If the NHS is to meet the challenges it faces, trusts must do all they can to show junior doctors that they are valued and supported
It’s easy to forget that for much of 2016 the junior doctor contract dispute was the big NHS news story. A new contract is now being implemented and the bitter dispute has faded from the headlines. But there remains much to do to show junior doctors that the NHS is a great place to work and that their contribution is valued.
The contract dispute became a lightning rod for a wide range of concerns outside of the contract that affect junior doctors’ working lives. Much of the media coverage focused on the anger towards national leaders over decisions on funding. However, many of the concerns raised were actually about the relationships between junior doctors and the trusts as their employers.
There are around 54 000 junior doctors working in the NHS in England. And if the NHS is to meet the challenges it faces, then it must demonstrate to these doctors that they are valued and they will be empowered and supported to do the job they love.
Recognising this, earlier this month Health Education England published a report of a “listening exercise” with junior doctors, Junior doctor morale: understanding best practice working environments, which was welcomed by a range of national bodies including NHS Providers and the BMA’s Junior Doctors Committee.
It identified three key drivers of low morale: not feeling supported, not feeling valued, and feeling like they have no autonomy. The report sets out actions to be taken at the local level by trusts and by national organisations.
Building on the Health Education England report, NHS Improvement has just this week launched a collection of case studies showcasing practical steps that trusts have taken to better engage, support, and value junior doctors.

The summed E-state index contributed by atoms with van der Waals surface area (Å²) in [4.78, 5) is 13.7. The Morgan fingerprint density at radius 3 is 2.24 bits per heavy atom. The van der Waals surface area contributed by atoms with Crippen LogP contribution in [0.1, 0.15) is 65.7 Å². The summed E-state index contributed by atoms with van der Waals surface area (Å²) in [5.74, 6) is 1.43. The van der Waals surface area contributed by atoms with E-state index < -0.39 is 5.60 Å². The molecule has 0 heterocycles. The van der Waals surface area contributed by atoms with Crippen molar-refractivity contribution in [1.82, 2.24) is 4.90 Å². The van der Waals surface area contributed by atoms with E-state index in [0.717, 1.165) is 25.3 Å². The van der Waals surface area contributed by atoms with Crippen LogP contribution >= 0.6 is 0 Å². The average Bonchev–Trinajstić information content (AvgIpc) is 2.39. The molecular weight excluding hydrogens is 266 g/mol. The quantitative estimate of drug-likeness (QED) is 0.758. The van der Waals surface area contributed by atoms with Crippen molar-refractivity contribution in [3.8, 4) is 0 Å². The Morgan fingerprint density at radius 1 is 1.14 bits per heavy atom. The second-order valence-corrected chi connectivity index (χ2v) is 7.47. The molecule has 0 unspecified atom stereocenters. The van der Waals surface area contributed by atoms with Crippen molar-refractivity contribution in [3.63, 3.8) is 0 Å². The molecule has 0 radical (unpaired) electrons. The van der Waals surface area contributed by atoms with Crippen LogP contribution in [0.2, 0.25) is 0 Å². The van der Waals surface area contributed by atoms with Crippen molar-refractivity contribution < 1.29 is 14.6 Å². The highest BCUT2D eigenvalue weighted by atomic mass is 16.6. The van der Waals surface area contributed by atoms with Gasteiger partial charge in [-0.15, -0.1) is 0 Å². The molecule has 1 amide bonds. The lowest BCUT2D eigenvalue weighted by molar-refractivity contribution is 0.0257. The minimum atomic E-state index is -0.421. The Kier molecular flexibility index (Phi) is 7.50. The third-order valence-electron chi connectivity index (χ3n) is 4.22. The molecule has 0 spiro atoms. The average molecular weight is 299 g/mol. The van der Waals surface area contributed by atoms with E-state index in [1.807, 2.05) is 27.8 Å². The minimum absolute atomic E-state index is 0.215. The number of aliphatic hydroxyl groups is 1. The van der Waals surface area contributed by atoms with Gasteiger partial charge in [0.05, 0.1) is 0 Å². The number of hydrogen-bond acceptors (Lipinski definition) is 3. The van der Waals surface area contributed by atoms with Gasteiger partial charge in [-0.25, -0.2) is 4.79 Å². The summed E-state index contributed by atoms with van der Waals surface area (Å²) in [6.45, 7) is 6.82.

The case studies include:
NHS Improvement wants to publish more case studies over time and is asking trusts to share success stories with them.
In the meantime, many trusts are continuing to take action so that they are great places to work for junior doctors. Last week, more than 90 trust chairs and chief executives attended an NHS Providers panel discussion on practical steps trusts are taking to improve junior doctors’ working lives.
Trust leaders heard how Leeds Teaching Hospitals NHS Trust has set up a Junior Doctor Body, a group that aims to improve relationships between doctors and senior managers. The body also encourages junior doctors to participate in leadership, management, and quality improvement opportunities.
Northampton General Hospital NHS Trust, where Channel 4’s Confessions of a Junior Doctor was set, has a Junior Doctor Safety Board, which involves junior doctors in a trust wide quality improvement programme. The board provides leadership opportunities to these doctors and supports shared learning.
A number of trusts have benefited from participating in the Royal College of Physicians’s Chief Registrar Scheme. Participating trusts appoint a junior doctor who has a two day week commitment to act as a bridge between junior doctors and senior clinical decision makers.
There was also an important discussion of the physiological case for encouraging junior doctors (and other staff) working night shifts to nap during breaks. As Dr Michael Farquhar, a consultant in children’s sleep medicine, put it, working at night is similar to trying to work when you’re jetlagged—your brain and body are in different time zones. Taking a nap can support doctors’ wellbeing and enable them to provide the highest standard of care for patients. Dr Farquhar highlighted Guy’s and St Thomas’s NHS Foundation Trust’s campaign, HALT: take a break.
It’s encouraging that there is now a national focus on improving junior doctors’ working lives and that trusts are committed to being great places for doctors to work. Yet this is just a start and there is much still to do. Trust boards will need to maintain a focus on improving junior doctors’ morale as a top priority. The benefits of doing so will be felt by not only the doctors and the trusts, but by patients as well.
Paul Myatt, policy adviser—workforce, NHS Providers. Twitter @policypaulm
Competing interests: None declared.